GOMACO World Index --- GOMACO World 36.3 - December 2008
Modifications to Davidson’s four-track Commander III has given his company the versatility of a right-side or left-side slipforming machine.
Peter Davidson has accomplished something unheard of for slipform paving in the United Kingdom. This year he hit the 1,000,000 linear meter (3,280,840 ft) mark for concrete slipforming. And he paved it all with GOMACO equipment, specifically, the Commander III.
“It’s just a very versatile machine,” Davidson said. “We’ve got a great relationship with GOMACO and we’re all on board together. I’ve never had an application that GOMACO hasn’t already done before and they offer us help and support every time.”
Davidson started out in the concrete business in 1981. He purchased his first Commander III in 1994, and has owned nothing else since.
The paving milestone was reached on the M1 Motorway near London, between Junctions 6A and 10. Davidson has the contract to slipform 32 kilometers (20 mi) of 900 millimeter (35.4 in) tall European step barrier, 28 kilometers (17.4 mi) of v-channel, and 3000 meters (9843 ft) of slot drain. Kent Godbersen, GOMACO’s Vice President of Worldwide Sales and Marketing, Rory Keogh, GOMACO International Ltd.’s Managing Director, and Randy Bean, GOMACO’s International Sales Coordinator, joined Davidson on the project as the million mark was hit.
“Peter is not only a long-time customer of ours, but also a true friend of GOMACO,” Godbersen said. “It’s been fun watching him take on all of the challenging projects that he has, and it was an honor to be a witness to his paving milestone. It is always interesting to see what unique projects Peter will come up with next.”
Davidson’s Commander III on the project is as unique as the accomplishment. It has several features on it to fit the company’s demand for accomplishing challenging projects.
It’s a four-track machine with the capability of either right-side or left-side slipforming. GOMACO engineers basically took the standard Commander III framework and rotated it 180 degrees underneath the prime mover. The hydraulics normally used for telescoping the four-track frame are now used to position the conveyor. The conveyor can be positioned by the operator for right-hand or left-hand pours by simply pushing a button from the operator’s platform.
His Commander III features a hydraulically folding conveyor. It’s a standard 610 millimeter (24 in) wide, six meter (20 ft) long conveyor, with a 1.7 meter (5.5 ft) folding section. Again, the operator can accomplish the task simply by pushing a button from the operator’s platform. The folding conveyor cuts down on the overall length of the machine and makes loading and transporting the machine easier.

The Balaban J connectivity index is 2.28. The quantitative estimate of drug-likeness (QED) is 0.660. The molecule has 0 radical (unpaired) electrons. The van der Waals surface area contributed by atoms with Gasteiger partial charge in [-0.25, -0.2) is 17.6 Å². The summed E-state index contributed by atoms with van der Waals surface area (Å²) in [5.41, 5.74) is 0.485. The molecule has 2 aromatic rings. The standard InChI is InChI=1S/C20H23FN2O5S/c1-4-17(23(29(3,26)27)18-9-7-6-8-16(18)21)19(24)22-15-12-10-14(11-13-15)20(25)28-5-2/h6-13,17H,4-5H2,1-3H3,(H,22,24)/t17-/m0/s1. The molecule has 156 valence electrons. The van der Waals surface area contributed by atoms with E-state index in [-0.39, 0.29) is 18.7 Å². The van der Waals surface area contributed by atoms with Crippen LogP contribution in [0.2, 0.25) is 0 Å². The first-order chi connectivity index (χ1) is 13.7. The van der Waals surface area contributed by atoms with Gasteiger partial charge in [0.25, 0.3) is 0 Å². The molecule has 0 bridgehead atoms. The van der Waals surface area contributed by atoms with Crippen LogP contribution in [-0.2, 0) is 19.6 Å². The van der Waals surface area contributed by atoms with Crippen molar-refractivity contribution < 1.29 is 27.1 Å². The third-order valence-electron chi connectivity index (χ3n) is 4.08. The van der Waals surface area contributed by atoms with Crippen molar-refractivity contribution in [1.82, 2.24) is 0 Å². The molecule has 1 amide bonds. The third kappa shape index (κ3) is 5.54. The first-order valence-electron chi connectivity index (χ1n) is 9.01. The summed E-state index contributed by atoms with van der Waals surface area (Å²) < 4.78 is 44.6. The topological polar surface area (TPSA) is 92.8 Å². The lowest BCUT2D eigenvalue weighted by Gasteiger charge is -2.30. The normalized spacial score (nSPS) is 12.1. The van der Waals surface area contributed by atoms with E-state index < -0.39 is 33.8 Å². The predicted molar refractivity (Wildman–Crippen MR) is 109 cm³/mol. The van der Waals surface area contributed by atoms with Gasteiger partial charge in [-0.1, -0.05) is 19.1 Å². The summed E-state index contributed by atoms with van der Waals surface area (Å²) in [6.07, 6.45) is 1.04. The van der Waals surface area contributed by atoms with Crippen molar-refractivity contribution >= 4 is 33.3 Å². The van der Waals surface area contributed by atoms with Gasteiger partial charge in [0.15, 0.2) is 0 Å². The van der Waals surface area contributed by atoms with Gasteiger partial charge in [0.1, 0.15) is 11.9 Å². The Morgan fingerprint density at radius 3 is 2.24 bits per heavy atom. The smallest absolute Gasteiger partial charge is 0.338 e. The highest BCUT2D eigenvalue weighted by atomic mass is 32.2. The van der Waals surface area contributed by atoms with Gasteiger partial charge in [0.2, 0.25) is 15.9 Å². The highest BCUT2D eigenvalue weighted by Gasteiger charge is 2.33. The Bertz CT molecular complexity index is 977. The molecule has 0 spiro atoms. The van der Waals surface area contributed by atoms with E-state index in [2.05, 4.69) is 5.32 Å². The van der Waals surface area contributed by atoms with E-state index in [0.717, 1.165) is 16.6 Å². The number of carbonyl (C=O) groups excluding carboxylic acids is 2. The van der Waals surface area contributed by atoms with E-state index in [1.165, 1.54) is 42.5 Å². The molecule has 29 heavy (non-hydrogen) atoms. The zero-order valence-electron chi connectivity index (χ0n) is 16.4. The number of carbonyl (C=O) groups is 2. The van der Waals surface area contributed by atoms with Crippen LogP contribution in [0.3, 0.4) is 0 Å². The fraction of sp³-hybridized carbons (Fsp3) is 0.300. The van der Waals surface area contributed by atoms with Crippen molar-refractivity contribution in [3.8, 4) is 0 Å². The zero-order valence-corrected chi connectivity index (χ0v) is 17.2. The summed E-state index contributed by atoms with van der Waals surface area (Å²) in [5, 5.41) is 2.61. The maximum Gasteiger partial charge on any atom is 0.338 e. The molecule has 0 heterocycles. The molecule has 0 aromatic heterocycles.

Davidson’s machine also has 300 millimeters (11.8 in) of offset built into the mold’s mounting beams. He can position the Commander III’s tracks on the roadway and hydraulically offset the mold in or out for correct placement.
“It’s a great feature,” Davidson said. “Sometimes the people who are preparing our grade and saw cutting the existing roadway get it grossly wrong. Before, we’d either have to come in and back fill or run our tracks down in the hole. Now, we just position the machine on the roadway, hydraulically move the mold out, and set the machine up.”
Davidson’s Commander III has GOMACO’s G22 control system. The G22’s new graphical display provides the operator with an easy to understand interface to the machine’s controls. Newly designed icons and screens with pictograms reduce the operator’s learning curve to a minimum. The brightly colored graphics and full text explanations provide a user-friendly operator experience. The G22 has a dual-language feature with the ability to operate in English or a second language.
“The clarity of the G22 is really nice,” Davidson said. “It makes moving the machine easier and the setup time quicker.”
There are currently three Commander IIIs in Davidson’s inventory and he keeps all of them busy on projects throughout Europe. On this barrier project, his crews slipformed 17 kilometers (10.6 mi) of wall in 25 working days. Crews worked 24 hours a day, six days a week on the project, barely letting the engine oil on the Commander III cool down.
“Usually on an ordinary day shift we can average 300 lineal meters (984 ft) of wall,” Davidson said. “If we go 24 hours nonstop, we’ll average around 700 lineal meters (2297 ft). I wanted to hit one kilometer (0.6 mi) of production in a day’s time, but we haven’t done that... yet.”
Kent Godbersen (left), from GOMACO, was on-site when Peter Davidson (right) hit the 1,000,000 linear meter (3,280,840 ft) mark with his four-track Commander III.